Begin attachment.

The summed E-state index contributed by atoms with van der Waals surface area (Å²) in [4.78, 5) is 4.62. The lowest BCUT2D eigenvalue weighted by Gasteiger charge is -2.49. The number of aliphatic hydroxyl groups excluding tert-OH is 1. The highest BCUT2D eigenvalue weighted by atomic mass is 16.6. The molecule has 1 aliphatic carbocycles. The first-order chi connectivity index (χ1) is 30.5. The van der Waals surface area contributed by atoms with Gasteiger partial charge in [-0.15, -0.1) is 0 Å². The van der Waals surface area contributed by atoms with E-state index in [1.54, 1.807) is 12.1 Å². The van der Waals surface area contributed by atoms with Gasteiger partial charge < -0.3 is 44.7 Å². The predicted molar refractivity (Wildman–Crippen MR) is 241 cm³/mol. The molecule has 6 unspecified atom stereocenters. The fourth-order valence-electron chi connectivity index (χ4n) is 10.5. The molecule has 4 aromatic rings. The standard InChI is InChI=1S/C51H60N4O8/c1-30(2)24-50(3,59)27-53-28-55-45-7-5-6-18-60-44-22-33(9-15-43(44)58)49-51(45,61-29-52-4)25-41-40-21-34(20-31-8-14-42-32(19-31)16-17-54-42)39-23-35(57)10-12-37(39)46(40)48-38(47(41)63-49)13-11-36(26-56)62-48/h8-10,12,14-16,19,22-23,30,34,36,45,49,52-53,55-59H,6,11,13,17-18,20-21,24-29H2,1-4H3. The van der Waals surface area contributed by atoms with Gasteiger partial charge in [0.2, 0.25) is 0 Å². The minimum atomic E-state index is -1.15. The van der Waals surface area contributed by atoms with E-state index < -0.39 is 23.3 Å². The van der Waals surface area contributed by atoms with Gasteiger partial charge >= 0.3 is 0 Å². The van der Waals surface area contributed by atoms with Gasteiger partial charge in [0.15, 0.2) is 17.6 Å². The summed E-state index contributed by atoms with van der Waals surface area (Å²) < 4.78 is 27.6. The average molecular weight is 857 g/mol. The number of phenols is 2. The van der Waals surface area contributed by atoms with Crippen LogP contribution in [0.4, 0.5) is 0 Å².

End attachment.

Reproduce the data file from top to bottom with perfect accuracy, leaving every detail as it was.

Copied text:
The summed E-state index contributed by atoms with van der Waals surface area (Å²) in [4.78, 5) is 4.62. The lowest BCUT2D eigenvalue weighted by Gasteiger charge is -2.49. The number of aliphatic hydroxyl groups excluding tert-OH is 1. The highest BCUT2D eigenvalue weighted by atomic mass is 16.6. The molecule has 1 aliphatic carbocycles. The first-order chi connectivity index (χ1) is 30.5. The van der Waals surface area contributed by atoms with Gasteiger partial charge in [-0.15, -0.1) is 0 Å². The van der Waals surface area contributed by atoms with E-state index in [1.54, 1.807) is 12.1 Å². The van der Waals surface area contributed by atoms with Gasteiger partial charge < -0.3 is 44.7 Å². The predicted molar refractivity (Wildman–Crippen MR) is 241 cm³/mol. The molecule has 6 unspecified atom stereocenters. The fourth-order valence-electron chi connectivity index (χ4n) is 10.5. The molecule has 4 aromatic rings. The standard InChI is InChI=1S/C51H60N4O8/c1-30(2)24-50(3,59)27-53-28-55-45-7-5-6-18-60-44-22-33(9-15-43(44)58)49-51(45,61-29-52-4)25-41-40-21-34(20-31-8-14-42-32(19-31)16-17-54-42)39-23-35(57)10-12-37(39)46(40)48-38(47(41)63-49)13-11-36(26-56)62-48/h8-10,12,14-16,19,22-23,30,34,36,45,49,52-53,55-59H,6,11,13,17-18,20-21,24-29H2,1-4H3. The van der Waals surface area contributed by atoms with Gasteiger partial charge in [0.2, 0.25) is 0 Å². The minimum atomic E-state index is -1.15. The van der Waals surface area contributed by atoms with E-state index < -0.39 is 23.3 Å². The van der Waals surface area contributed by atoms with Gasteiger partial charge >= 0.3 is 0 Å². The van der Waals surface area contributed by atoms with Gasteiger partial charge in [0.15, 0.2) is 17.6 Å². The summed E-state index contributed by atoms with van der Waals surface area (Å²) < 4.78 is 27.6. The average molecular weight is 857 g/mol. The number of phenols is 2. The van der Waals surface area contributed by atoms with Crippen LogP contribution in [0.4, 0.5) is 0 Å².